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Pac-12 collapse: Stanford’s best and worst case realignment scenarios

We take a look at what Stanford’s next move should be.

BYU v Stanford Photo by David Madison/Getty Images

The Pac-12 has completely collapsed in the craze of recent conference realignment. With USC, UCLA, Washington, and Oregon headed to the Big Ten and Arizona, Arizona State, Colorado, and Utah moving to the Big 12, just four schools remain in what will soon cease to be a Power Five conference.

Washington State, Oregon State, Cal, and Stanford are now left to scramble for a solution. Here, we’ll take a look at the best- and worst-case scenarios for the Stanford Cardinal.

Best case scenario

Stanford football has to take the backseat in a best-case scenario. While the football program hasn’t made much of a splash in recent seasons, Stanford’s other sports have been winning championships and making a major name for themselves on the national stage. They are the No. 1 school in NCAA history for total championships won across all sports. Women’s golf, men’s golf, men’s gymnastics, women’s gymnastics, women’s basketball, women’s volleyball, and women’s swimming, and women’s soccer have all won national titles in the last five years.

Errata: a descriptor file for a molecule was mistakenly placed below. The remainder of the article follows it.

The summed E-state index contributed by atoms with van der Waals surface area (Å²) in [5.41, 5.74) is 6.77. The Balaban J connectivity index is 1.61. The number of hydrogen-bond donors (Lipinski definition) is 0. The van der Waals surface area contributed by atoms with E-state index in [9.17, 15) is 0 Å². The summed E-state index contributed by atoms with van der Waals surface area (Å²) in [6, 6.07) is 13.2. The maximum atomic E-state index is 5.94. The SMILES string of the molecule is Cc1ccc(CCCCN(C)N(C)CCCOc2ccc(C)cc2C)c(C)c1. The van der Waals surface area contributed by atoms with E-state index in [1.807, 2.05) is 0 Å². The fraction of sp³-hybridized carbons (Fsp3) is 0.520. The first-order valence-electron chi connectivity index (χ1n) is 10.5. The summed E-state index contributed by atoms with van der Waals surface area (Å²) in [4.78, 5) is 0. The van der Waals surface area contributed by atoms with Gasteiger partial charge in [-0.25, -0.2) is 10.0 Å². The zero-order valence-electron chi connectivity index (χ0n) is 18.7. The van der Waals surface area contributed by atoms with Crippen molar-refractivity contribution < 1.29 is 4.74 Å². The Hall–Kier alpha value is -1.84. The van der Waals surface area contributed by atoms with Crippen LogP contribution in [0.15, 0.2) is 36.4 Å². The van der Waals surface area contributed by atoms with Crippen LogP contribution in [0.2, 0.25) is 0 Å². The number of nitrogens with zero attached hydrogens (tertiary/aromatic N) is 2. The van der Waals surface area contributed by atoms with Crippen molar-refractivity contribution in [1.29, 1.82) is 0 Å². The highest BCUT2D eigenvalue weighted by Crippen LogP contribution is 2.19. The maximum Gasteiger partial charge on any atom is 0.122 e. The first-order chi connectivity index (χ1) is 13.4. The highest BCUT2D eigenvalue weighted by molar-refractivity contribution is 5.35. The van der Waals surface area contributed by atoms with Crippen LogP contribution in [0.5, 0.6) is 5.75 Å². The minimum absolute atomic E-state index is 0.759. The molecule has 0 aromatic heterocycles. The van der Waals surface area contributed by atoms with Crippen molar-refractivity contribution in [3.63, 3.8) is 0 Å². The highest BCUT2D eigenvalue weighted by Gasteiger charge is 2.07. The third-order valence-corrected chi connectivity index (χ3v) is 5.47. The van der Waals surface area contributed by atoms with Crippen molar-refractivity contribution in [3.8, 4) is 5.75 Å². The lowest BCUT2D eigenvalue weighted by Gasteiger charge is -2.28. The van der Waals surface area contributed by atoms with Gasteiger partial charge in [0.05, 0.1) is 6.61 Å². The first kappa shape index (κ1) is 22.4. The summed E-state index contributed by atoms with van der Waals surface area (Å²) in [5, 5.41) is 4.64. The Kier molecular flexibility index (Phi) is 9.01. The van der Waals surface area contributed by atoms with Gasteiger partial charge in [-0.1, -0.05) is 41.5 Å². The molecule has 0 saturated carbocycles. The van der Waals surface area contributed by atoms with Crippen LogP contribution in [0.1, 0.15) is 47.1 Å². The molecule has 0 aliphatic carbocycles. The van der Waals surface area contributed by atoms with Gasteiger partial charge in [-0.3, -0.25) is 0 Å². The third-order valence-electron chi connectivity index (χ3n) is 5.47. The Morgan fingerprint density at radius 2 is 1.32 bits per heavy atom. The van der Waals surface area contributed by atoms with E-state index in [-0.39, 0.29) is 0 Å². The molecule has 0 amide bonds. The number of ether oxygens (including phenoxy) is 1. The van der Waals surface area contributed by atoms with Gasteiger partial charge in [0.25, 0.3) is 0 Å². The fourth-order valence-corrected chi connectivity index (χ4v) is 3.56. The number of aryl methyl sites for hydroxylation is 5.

So what is there to do? The best case scenario for Stanford at this point would be an offer to join the Big Ten conference. The TV money from football would be a great perk, and the Big Ten offers competitive rivals in several of the sports that Stanford excels at. Women’s volleyball, for instance, is dominated by the Big Ten and the California schools. With USC and UCLA joining the conference, geographic considerations are mostly off the table. It would be a net positive for non-football sports to continue to face former Pac-12 schools that are within their geographical region.

However, whether the Big Ten will offer a spot or expand to 20 teams has yet to be seen.

Worst case scenario

The worst-case scenario for Stanford would honestly be independence. Those who compare it to Notre Dame in terms of academics and argue that Stanford could successfully negotiate independence miss a major part of the Fighting Irish’s status: their ongoing lucrative NBC contract. Stanford’s market is significantly smaller than ND’s, and the football money that would be available for home games would not be able to support their many successful teams.

Even if football went independent, Stanford would still need to find a conference for their non-football sports. In this case, that would probably be the Mountain West. At that point, your most competitive teams are now playing outside of a power conference, and your football team isn’t bringing in the money needed to support itself.